The | Outside (Adventure Therapy)

The | Outside – Experiential/Adventure

Being outdoors is healing and creates an environment that allows for us to simplify our world and take a look around at our surroundings and within ourselves.  The Adventure Therapy component of EVNSQ is designed to get clients connected to the world around them.

adventure therapy

For those recovering from deep emotional wounds, unresolved trauma, or the grips of a destructive addiction, adventure therapy can open doors to healing that traditional forms of talk therapy often can’t by itself. This is why adventure therapy is a key component of EVNSQ and all of the Balance House programs.

Unlike most forms of therapy, adventure therapy does not require you to spend all of your time sitting and talking to a therapist one-on-one, or sitting in group all day. Programs that last for a weekend or several days out in nature provide individuals with ample opportunity to listen, instead, to the still, small (or perhaps raging or crying) voice within. For many participants, this may be a very foreign experience as the majority of their waking hours are bombarded with almost non-stop noise from multiple sources – mobile phones, computers, social media, traffic, planes, trains, and automobiles, neighbors, and family members, and the self-talk that is often so negative and can sometimes be the loudest.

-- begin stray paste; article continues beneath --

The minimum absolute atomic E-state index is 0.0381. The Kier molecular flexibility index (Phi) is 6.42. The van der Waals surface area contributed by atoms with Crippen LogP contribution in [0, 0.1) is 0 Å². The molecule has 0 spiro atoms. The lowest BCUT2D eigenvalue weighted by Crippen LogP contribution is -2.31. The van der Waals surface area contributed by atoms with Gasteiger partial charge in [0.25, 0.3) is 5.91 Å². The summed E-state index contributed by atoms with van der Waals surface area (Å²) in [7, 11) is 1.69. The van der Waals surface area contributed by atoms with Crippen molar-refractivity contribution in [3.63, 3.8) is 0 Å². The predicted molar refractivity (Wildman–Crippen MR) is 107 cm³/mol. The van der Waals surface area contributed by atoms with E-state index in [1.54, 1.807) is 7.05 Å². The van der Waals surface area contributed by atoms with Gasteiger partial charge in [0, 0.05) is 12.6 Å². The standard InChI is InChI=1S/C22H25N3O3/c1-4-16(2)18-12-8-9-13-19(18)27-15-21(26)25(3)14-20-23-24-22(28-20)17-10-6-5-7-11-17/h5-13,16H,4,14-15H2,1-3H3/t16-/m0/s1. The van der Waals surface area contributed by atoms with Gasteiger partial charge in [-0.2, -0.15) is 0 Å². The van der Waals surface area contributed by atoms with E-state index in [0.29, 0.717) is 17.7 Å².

Spending time in quiet reflection allows participants to gain a greater sense of self-awareness. They can think about the things they have accomplished (e.g. putting up a tent for the first time or climbing a challenging rock face), the fears they’ve faced (e.g. heights, performing a task while others watch), the connections they’ve established or difficulties they’ve encountered with other participants, and things they’ve learned about themselves. The activities used in adventure therapy represent, in some form or another, situations and challenges that participants face in the “real” world (whatever that might mean to you). Therapists will often encourage participants to talk or think about the similarities between a particular activity and experiences they’ve had in their lives.

Since adventure therapy is typically done in a group format, it also provides opportunities to talk to, learn from, work alongside, and share experiences with other participants. Activities often require working closely together as a team or unit. This helps participants develop better communication and social skills. It can also increase self-awareness as participants give each other both positive and negative feedback. If someone’s not pulling his weight, someone else is going to point it out. Likewise, if someone is doing an exceptional job, other participants will express their admiration and praise. Team activities also allow participants to learn from one another and practice new skills.

Benefits of Adventure Therapy

Adventure therapy has many wonderful benefits for those who participate in it, including the following: 

  • Trust in oneself as well as others
  • Opportunity to model healthy behaviors of therapy staff in a safe, supportive setting